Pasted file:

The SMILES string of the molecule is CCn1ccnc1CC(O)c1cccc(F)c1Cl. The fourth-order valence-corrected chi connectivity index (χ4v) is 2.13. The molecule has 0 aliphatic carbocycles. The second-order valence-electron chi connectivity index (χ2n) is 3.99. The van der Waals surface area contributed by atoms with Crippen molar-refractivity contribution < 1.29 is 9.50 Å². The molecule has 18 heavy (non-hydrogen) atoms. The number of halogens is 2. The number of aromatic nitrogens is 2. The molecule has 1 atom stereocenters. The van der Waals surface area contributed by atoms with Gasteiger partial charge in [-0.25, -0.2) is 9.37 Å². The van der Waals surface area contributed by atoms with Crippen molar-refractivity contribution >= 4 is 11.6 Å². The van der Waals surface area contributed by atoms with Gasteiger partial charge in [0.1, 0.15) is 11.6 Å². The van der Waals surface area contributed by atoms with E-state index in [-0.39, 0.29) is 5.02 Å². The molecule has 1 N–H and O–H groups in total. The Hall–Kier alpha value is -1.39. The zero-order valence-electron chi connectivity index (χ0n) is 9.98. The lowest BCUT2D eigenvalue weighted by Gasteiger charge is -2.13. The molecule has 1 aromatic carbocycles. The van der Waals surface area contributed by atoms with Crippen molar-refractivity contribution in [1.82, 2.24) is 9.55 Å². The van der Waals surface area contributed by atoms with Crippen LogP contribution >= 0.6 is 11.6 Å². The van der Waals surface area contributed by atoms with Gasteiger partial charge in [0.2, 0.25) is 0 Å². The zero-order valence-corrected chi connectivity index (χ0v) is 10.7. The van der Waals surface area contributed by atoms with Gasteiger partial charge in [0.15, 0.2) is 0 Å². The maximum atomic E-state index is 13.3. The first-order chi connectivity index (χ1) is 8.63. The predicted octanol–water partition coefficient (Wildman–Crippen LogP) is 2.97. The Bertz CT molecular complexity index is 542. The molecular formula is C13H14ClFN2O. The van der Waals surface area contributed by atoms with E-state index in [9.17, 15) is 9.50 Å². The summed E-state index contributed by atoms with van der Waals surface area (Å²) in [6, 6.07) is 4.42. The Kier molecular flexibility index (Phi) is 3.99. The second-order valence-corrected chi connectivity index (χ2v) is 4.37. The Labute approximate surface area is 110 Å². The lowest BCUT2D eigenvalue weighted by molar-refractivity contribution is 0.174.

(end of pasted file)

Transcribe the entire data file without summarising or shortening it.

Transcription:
The SMILES string of the molecule is CCn1ccnc1CC(O)c1cccc(F)c1Cl. The fourth-order valence-corrected chi connectivity index (χ4v) is 2.13. The molecule has 0 aliphatic carbocycles. The second-order valence-electron chi connectivity index (χ2n) is 3.99. The van der Waals surface area contributed by atoms with Crippen molar-refractivity contribution < 1.29 is 9.50 Å². The molecule has 18 heavy (non-hydrogen) atoms. The number of halogens is 2. The number of aromatic nitrogens is 2. The molecule has 1 atom stereocenters. The van der Waals surface area contributed by atoms with Gasteiger partial charge in [-0.25, -0.2) is 9.37 Å². The van der Waals surface area contributed by atoms with Crippen molar-refractivity contribution >= 4 is 11.6 Å². The van der Waals surface area contributed by atoms with Gasteiger partial charge in [0.1, 0.15) is 11.6 Å². The van der Waals surface area contributed by atoms with E-state index in [-0.39, 0.29) is 5.02 Å². The molecule has 1 N–H and O–H groups in total. The Hall–Kier alpha value is -1.39. The zero-order valence-electron chi connectivity index (χ0n) is 9.98. The lowest BCUT2D eigenvalue weighted by Gasteiger charge is -2.13. The molecule has 1 aromatic carbocycles. The van der Waals surface area contributed by atoms with Crippen molar-refractivity contribution in [1.82, 2.24) is 9.55 Å². The van der Waals surface area contributed by atoms with Crippen LogP contribution >= 0.6 is 11.6 Å². The van der Waals surface area contributed by atoms with Gasteiger partial charge in [0.2, 0.25) is 0 Å². The zero-order valence-corrected chi connectivity index (χ0v) is 10.7. The van der Waals surface area contributed by atoms with Gasteiger partial charge in [0.15, 0.2) is 0 Å². The maximum atomic E-state index is 13.3. The first-order chi connectivity index (χ1) is 8.63. The predicted octanol–water partition coefficient (Wildman–Crippen LogP) is 2.97. The Bertz CT molecular complexity index is 542. The molecular formula is C13H14ClFN2O. The van der Waals surface area contributed by atoms with E-state index in [9.17, 15) is 9.50 Å². The summed E-state index contributed by atoms with van der Waals surface area (Å²) in [6, 6.07) is 4.42. The Kier molecular flexibility index (Phi) is 3.99. The second-order valence-corrected chi connectivity index (χ2v) is 4.37. The Labute approximate surface area is 110 Å². The lowest BCUT2D eigenvalue weighted by molar-refractivity contribution is 0.174.